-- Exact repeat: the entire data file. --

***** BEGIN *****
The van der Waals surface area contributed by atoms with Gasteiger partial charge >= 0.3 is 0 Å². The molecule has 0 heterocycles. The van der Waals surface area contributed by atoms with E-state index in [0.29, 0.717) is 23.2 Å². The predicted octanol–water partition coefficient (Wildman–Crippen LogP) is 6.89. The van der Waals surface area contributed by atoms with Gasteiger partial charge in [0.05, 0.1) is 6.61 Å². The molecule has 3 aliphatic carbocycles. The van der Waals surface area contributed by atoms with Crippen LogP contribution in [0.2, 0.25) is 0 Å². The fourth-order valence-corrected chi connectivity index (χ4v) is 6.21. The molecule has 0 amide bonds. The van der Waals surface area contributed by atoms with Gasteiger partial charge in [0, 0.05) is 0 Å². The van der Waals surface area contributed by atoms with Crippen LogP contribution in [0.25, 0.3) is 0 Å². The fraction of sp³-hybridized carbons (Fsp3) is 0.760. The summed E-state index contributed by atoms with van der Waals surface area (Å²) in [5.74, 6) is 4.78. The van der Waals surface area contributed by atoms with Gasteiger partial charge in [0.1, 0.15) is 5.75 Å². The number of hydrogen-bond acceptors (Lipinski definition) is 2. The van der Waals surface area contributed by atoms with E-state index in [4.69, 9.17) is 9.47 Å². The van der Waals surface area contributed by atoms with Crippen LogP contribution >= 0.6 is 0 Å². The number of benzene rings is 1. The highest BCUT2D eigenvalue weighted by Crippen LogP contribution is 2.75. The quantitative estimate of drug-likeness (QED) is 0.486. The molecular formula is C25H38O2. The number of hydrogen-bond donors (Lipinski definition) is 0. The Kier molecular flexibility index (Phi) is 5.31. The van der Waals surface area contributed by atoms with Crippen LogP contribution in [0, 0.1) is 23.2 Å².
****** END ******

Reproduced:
The van der Waals surface area contributed by atoms with Gasteiger partial charge >= 0.3 is 0 Å². The molecule has 0 heterocycles. The van der Waals surface area contributed by atoms with E-state index in [0.29, 0.717) is 23.2 Å². The predicted octanol–water partition coefficient (Wildman–Crippen LogP) is 6.89. The van der Waals surface area contributed by atoms with Gasteiger partial charge in [0.05, 0.1) is 6.61 Å². The molecule has 3 aliphatic carbocycles. The van der Waals surface area contributed by atoms with Crippen LogP contribution in [0.2, 0.25) is 0 Å². The fourth-order valence-corrected chi connectivity index (χ4v) is 6.21. The molecule has 0 amide bonds. The van der Waals surface area contributed by atoms with Gasteiger partial charge in [0, 0.05) is 0 Å². The van der Waals surface area contributed by atoms with Crippen LogP contribution in [0.25, 0.3) is 0 Å². The fraction of sp³-hybridized carbons (Fsp3) is 0.760. The summed E-state index contributed by atoms with van der Waals surface area (Å²) in [5.74, 6) is 4.78. The van der Waals surface area contributed by atoms with Gasteiger partial charge in [0.1, 0.15) is 5.75 Å². The number of hydrogen-bond acceptors (Lipinski definition) is 2. The van der Waals surface area contributed by atoms with E-state index in [4.69, 9.17) is 9.47 Å². The van der Waals surface area contributed by atoms with Crippen LogP contribution >= 0.6 is 0 Å². The number of benzene rings is 1. The highest BCUT2D eigenvalue weighted by Crippen LogP contribution is 2.75. The quantitative estimate of drug-likeness (QED) is 0.486. The molecular formula is C25H38O2. The number of hydrogen-bond donors (Lipinski definition) is 0. The Kier molecular flexibility index (Phi) is 5.31. The van der Waals surface area contributed by atoms with Crippen LogP contribution in [0, 0.1) is 23.2 Å².